This week’s Economist features a survey on executive pay that basically argues that, while there have been excesses, executive pay is generally awarded in a fair and legal way. The crux of the matter, as presented, is that executives earn less in pay than they add to the value of the company. More specifically, they add more than the most qualified person willing to work for less could.
At one point, the article holds up Robert Nardelli from Home Depot as an example. When he left the company, he got a severance package of $200 million. Even if his performance did earn more than that from the company, I think a case can be made that it is fundamentally unjust for one human being to have that much money. It enormously outstrips the needs a person could possibly have, and it is awarded in a world where millions domestically and billions around the world live in poverty. While emotionally satisfying, that argument may be fallacious: poverty alleviation is not the alternative usage for this money, and there isn’t a fixed amount of the money in the world to be distributed to one thing or another. It is at least logically possible that the economic contributions of chief executives do generate societal benefits.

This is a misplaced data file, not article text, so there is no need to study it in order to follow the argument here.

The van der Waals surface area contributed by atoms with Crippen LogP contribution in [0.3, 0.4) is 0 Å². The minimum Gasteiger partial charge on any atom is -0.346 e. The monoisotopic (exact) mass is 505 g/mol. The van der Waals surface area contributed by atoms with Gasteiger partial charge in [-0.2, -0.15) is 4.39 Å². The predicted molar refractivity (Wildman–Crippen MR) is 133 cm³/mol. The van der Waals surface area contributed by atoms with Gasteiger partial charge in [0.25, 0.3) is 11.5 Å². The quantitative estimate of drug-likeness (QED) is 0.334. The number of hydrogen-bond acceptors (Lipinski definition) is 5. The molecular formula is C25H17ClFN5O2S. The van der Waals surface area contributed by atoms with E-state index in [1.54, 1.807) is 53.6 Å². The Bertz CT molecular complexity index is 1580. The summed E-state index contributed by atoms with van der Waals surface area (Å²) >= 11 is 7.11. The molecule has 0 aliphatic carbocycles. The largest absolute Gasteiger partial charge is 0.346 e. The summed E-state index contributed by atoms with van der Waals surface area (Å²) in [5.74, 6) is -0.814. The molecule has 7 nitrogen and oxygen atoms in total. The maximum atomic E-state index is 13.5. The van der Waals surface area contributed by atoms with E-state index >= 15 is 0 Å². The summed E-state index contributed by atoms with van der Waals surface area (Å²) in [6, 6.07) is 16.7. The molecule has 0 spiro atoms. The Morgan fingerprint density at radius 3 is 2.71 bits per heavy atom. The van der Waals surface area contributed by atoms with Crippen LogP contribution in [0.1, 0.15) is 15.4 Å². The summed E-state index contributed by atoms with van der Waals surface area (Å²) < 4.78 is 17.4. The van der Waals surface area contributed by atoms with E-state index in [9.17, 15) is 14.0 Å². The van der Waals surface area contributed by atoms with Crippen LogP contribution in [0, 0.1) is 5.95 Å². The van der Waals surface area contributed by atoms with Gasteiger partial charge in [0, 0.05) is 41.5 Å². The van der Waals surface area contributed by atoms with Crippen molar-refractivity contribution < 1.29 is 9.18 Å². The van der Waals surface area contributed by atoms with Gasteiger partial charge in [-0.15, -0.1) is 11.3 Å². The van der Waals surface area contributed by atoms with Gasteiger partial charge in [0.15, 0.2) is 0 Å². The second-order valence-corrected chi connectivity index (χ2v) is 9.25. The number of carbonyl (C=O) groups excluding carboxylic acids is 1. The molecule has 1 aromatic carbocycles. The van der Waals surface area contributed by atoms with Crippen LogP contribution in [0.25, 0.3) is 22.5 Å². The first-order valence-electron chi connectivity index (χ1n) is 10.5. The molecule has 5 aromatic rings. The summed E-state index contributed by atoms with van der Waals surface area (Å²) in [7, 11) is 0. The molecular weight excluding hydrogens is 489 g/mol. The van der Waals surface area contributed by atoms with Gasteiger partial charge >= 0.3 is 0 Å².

Is the marginal value versus marginal cost perspective really the right way to evaluate executive pay? The degree to which the public tends to view such people as little better than venomous snakes suggests that the idea clashes with general moral intuitions. (Personally, I don’t think that venomous snakes belong in the category of things to which moral judgments can be applied; they are like large falling stones.) Of course, that doesn’t advance argument very far on the matter of what could or should be done about it. As discussed before, the problem is not that inequality is inherently morally problematic, but rather that it seems impossible that the differences between one human being and another could justify such excessive differences in payment. Furthermore, the reasons for which any such differences might exist are largely the product of chance.